Aksha Ramaesh, third year, investigates the concept of labelling patients.
“Fear of a name increases fear of the thing itself.” Albus Percival Wulfric Brian Dumbledore
There is no power in a name.
While this may have been true in the Wizarding World circa 1997, it is now a sadly misinformed statement; we are reliant on labels and names to define who and where we are in relation to our surroundings and those around us. Labelling is a practice that allows us to organise and compartmentalise our environment into manageable portions, but also one that forces certain stereotypes onto people. It can ostracise, punish, and blame, or it can precipitate recovery and open the doors to frank, candid discussions on otherwise stigmatised topics.
With 1 in 20 adults living with HIV, Sub-Saharan Africa lies at the centre of the worldwide HIV/AIDS epidemic . In such areas, severe social stigma has resulted in HIV becoming both a medical problem and a social taboo , complicating treatment and future prevention of the disease. Women associated with the disease are often rejected from their families and risk exposing themselves to social isolation and physical violence.
“Discrimination arises out of any point of difference that can be consistently labelled; for example physical deformity or disfigurement, racial differences or any other factors that set up the person as different to the perceived norm .” The “perceived norm” in this case is heterosexuality, and with a homophobic culture that continues to prevail throughout certain parts of South Africa , homosexual men are further stigmatised by their association with the spread of HIV/AIDS. With the most authoritative figures in the community dictating what is ‘normal’, homosexual men are considered to have “violated certain social norms” and as such, are responsible for their disease. An admission of homosexuality carries with it a high risk of physical violence and ostracism from homes and communities. For unaffected individuals, this ability to blame others for the disease can often be a comforting pedestal to stand upon; those who contracted HIV exhibited ‘unnatural’ behaviours and rightly deserved their diagnosis, and a strict adherence to the rules will ensure avoidance of this fate.
I would like to digress slightly here, and offer an official definition for the word ‘label’ from that oh-so-mighty font of knowledge, Urban Dictionary: “Something you put on jars. Not on people.” Placed in the context of the HIV/AIDS issue, it appears to be a ridiculous statement; it is in fact hugely relevant to the situation. In assigning people with a label, we are stripping them of their power and, crucially, their sense of identity. Personality, likes, and dislikes are dismantled to leave an illness as their sole defining feature. To avoid this inevitable condemnation, many choose not to undergo testing for HIV/AIDS; others who receive a positive diagnosis refuse to inform their family for fear of the consequences. Further, the level of discrimination in some areas is still such that the use of condoms implicates a guilty verdict for one or other of the parties involved . The effect of all of this subterfuge is a reduced perceived threat of HIV/AIDS infection, despite overwhelming statistical information from the World Health Organisation to the contrary.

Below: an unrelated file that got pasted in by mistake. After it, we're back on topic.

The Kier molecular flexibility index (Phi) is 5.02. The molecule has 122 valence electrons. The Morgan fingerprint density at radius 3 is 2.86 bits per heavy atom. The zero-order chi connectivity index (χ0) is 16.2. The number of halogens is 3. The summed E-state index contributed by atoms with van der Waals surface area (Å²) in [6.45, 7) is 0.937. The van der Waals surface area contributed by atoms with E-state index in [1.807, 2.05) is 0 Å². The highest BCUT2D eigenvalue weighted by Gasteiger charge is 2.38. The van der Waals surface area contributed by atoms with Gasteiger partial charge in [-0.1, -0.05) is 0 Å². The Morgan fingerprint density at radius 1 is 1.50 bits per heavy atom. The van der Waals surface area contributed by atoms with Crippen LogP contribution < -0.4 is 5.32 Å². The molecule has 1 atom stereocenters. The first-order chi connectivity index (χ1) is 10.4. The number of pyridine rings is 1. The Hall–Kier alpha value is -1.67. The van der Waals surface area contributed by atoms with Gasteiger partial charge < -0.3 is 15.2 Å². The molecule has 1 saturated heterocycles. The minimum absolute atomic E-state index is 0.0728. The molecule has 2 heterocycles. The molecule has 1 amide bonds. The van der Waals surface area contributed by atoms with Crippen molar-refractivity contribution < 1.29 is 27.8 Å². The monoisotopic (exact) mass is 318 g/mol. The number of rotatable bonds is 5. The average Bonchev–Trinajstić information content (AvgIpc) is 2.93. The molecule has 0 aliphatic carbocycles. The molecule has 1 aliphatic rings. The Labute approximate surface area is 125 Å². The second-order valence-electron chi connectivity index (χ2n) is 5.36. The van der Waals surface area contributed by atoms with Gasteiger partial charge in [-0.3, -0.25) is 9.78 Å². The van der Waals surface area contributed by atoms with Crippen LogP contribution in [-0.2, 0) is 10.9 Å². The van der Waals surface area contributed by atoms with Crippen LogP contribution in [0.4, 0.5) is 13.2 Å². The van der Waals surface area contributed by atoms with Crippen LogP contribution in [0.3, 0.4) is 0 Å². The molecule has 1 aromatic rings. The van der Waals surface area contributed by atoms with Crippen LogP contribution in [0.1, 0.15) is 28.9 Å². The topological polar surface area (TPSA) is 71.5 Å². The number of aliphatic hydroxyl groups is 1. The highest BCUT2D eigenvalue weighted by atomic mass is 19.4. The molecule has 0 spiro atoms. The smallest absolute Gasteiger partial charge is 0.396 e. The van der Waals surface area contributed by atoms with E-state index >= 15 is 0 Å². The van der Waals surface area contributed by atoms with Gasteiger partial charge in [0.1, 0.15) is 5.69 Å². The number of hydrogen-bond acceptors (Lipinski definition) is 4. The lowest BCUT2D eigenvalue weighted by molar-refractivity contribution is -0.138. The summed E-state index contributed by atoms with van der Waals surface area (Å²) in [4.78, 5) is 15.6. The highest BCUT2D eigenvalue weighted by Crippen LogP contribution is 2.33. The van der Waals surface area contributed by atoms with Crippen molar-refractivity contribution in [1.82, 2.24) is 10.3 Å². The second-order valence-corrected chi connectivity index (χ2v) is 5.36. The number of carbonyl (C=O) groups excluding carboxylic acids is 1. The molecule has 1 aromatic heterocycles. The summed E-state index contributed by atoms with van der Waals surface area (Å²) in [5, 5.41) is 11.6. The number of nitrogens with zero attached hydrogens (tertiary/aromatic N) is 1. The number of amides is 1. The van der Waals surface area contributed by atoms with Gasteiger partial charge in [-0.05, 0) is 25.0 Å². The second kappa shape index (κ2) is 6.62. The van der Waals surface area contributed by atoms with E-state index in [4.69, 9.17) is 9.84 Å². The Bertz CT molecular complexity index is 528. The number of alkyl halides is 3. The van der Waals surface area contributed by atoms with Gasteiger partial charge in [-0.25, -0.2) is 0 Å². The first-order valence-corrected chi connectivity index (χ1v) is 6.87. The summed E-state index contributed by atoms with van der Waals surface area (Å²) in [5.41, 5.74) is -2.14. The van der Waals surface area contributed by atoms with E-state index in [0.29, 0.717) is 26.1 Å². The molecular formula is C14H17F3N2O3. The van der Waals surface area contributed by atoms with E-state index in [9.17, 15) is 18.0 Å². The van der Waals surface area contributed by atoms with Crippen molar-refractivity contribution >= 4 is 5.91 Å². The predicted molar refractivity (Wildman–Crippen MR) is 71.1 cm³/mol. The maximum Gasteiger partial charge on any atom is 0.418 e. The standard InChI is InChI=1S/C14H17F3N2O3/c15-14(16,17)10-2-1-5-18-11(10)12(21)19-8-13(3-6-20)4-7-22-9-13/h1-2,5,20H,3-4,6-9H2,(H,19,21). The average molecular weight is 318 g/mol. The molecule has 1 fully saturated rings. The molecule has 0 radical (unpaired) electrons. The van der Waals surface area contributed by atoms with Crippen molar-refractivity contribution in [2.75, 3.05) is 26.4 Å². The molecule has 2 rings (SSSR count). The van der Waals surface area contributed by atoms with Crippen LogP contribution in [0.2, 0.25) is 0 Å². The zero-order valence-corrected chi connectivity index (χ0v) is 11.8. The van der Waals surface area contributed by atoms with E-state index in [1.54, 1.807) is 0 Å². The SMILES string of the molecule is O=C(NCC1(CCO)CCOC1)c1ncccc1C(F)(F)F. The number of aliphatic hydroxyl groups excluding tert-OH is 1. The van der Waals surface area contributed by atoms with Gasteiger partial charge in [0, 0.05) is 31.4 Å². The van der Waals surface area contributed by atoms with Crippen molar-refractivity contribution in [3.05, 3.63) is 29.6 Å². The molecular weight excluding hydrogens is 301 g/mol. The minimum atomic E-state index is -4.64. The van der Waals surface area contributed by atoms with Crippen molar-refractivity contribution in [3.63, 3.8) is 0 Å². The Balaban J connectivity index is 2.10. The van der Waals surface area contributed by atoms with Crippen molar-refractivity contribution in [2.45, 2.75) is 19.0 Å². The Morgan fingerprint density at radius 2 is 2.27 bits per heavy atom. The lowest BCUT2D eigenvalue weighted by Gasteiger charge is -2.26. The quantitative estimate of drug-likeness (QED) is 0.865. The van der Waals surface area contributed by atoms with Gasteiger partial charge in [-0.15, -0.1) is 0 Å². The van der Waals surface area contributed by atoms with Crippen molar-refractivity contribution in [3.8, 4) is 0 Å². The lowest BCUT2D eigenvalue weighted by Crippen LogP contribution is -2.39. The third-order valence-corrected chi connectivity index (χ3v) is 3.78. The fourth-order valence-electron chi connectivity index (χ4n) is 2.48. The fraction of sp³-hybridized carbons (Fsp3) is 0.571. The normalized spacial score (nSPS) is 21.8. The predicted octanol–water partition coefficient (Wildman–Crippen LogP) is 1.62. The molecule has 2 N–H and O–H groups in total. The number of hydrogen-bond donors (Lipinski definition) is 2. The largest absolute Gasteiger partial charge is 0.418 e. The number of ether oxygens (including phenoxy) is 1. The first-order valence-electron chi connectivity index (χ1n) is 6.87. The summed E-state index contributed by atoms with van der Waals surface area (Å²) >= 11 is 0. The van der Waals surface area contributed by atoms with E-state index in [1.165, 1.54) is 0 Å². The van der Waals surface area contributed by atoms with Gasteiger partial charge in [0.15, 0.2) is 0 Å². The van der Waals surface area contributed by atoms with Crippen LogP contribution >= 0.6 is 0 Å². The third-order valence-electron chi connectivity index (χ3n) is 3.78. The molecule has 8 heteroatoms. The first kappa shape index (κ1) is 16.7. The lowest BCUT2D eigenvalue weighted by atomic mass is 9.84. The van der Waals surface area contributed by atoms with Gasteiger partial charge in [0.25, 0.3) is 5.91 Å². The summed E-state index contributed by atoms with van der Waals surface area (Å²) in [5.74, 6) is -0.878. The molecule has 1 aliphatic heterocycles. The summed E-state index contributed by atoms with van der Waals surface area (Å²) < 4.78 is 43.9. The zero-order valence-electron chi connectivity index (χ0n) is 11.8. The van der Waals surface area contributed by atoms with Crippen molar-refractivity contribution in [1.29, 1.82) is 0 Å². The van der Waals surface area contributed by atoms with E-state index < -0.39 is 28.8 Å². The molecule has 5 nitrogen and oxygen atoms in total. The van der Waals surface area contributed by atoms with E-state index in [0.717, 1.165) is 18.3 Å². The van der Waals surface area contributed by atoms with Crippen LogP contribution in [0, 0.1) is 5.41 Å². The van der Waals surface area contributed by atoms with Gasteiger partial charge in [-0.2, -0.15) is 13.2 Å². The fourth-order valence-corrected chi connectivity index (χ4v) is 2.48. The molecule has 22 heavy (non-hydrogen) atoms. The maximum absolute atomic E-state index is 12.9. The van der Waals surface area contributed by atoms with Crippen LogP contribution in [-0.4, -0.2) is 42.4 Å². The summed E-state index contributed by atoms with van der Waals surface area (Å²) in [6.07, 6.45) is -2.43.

Changing a nation’s perception on such an issue is a monumental task. It is one that Medecins Sans Frontiers (MSF) has been working on for many years and will continue to do so in order to bring the epidemic to a close.
Alcoholism/ Drug Addiction
With reference to the stigma associated with it, the issue of drug addiction is comparable in many ways to HIV/AIDS. Once again, the existence of a blame-culture often leads to alcohol-dependent patients becoming the victims of abuse and social exclusion; perhaps part of this societal view on alcoholism is a difficulty in viewing dependency syndromes as a state of mental illness . On the face of it, it is easy to understand why; the stereotype of violent unpredictability associated with drug dependence runs deep and does not inspire sympathy from onlookers. This general opinion is in spite of decades of research showing that drug addiction is in fact a result of pathological changes in brain function  and the severity of the withdrawal symptoms leaves many sufferers entirely dependent on alcohol.
Alcohol consumption has widespread effects on the human body; it is a major central nervous system depressant, cutaneous vasodilator, increases gastric secretions and causes fatty accumulation in the liver. It acts to interact with the mesolimbic pathway to produce “addictive and rewarding effects ”. Dopamine is released from these pathways, causing the short-term pleasurable effects of these drugs; in the long term, chronic dopamine stimulation causes a level to tolerance to develop so the patient requires a higher dosage to elicit the same effect, causing more damage to the dopamine pathway, and so the vicious circle continues.
The following is an anonymised summarised case study from a patient interviewed on placement:
70 year-old male patient with chronic liver and kidney failure following long-term alcohol abuse. Admitted to Vic with accidental Paracetamol overdose, presented with haematuria (visible blood in urine) on admission. Endoscopy confirmed Barrett’s oesophagus. Recommended abstinence from alcohol and salt in diet on discharge from hospital. Organ transplant committee reviewed case, but decided against placing patient on transplant list due to history of alcohol abuse.
Interestingly, the patient was happy to speak specifically about his alcohol intake, but at no point referred to himself as an “alcoholic”. Denial can occur on several levels; on one, the patient may not believe the doctor’s diagnosis, or they may not be willing to admit themselves that they have succumbed to what they consider to be personal weakness. Similarly to the HIV/AIDS situation, the threat of social exclusion is a powerful deterrent in preventing alcohol-dependent patients from asking for help. Crucially however, after passing this initial barrier of defining their illness, many support networks exist in which they can begin to precipitate their recovery in a safe, anonymous and sheltered environment.